Undergraduate research and inquiry-based learning in economics are on the rise. In this chapter we discuss the benefits and costs of undergraduate research and provide examples of good practice. Our analysis shows that economics students are actively engaged in the research process through various curriculum-based and extracurricular learning opportunities. We also observe that research content is more emphasized than research process in economics students' inquiry-based learning. Non-curricular research activities are best described by research-tutored activities according to the Healey model. Using the literature of distinguished economists and similar writing-based activities remains the most popular inquiry-based learning model in economics.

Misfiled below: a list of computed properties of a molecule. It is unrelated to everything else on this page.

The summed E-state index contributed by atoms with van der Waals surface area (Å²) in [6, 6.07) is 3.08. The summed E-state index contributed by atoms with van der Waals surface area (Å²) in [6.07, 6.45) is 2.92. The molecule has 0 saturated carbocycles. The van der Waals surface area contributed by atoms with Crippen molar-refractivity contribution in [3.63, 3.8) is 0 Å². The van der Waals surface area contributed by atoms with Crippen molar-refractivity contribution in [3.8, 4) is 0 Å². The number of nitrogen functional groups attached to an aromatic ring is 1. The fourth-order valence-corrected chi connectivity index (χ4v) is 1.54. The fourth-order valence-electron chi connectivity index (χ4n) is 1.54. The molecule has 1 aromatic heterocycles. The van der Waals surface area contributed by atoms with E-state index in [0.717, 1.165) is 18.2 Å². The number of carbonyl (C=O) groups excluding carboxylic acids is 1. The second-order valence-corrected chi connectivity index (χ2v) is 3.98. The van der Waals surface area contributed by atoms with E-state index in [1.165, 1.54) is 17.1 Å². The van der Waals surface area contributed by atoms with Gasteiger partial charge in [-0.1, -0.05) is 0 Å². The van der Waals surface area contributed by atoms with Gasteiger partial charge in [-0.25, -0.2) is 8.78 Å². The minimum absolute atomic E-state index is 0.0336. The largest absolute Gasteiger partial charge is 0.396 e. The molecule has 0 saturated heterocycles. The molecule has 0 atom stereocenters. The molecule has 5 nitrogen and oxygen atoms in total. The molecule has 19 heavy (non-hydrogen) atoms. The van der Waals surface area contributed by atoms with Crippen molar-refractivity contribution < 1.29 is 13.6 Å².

|Title of host publication
|The Cambridge Handbook of Undergraduate Research
|Harald Mieg, Elizabeth Ambos, Angela Brew, Judith Lehmann, Dominique Galli
|Place of Publication
|Cambridge University Press
|Published - 11 Aug 2022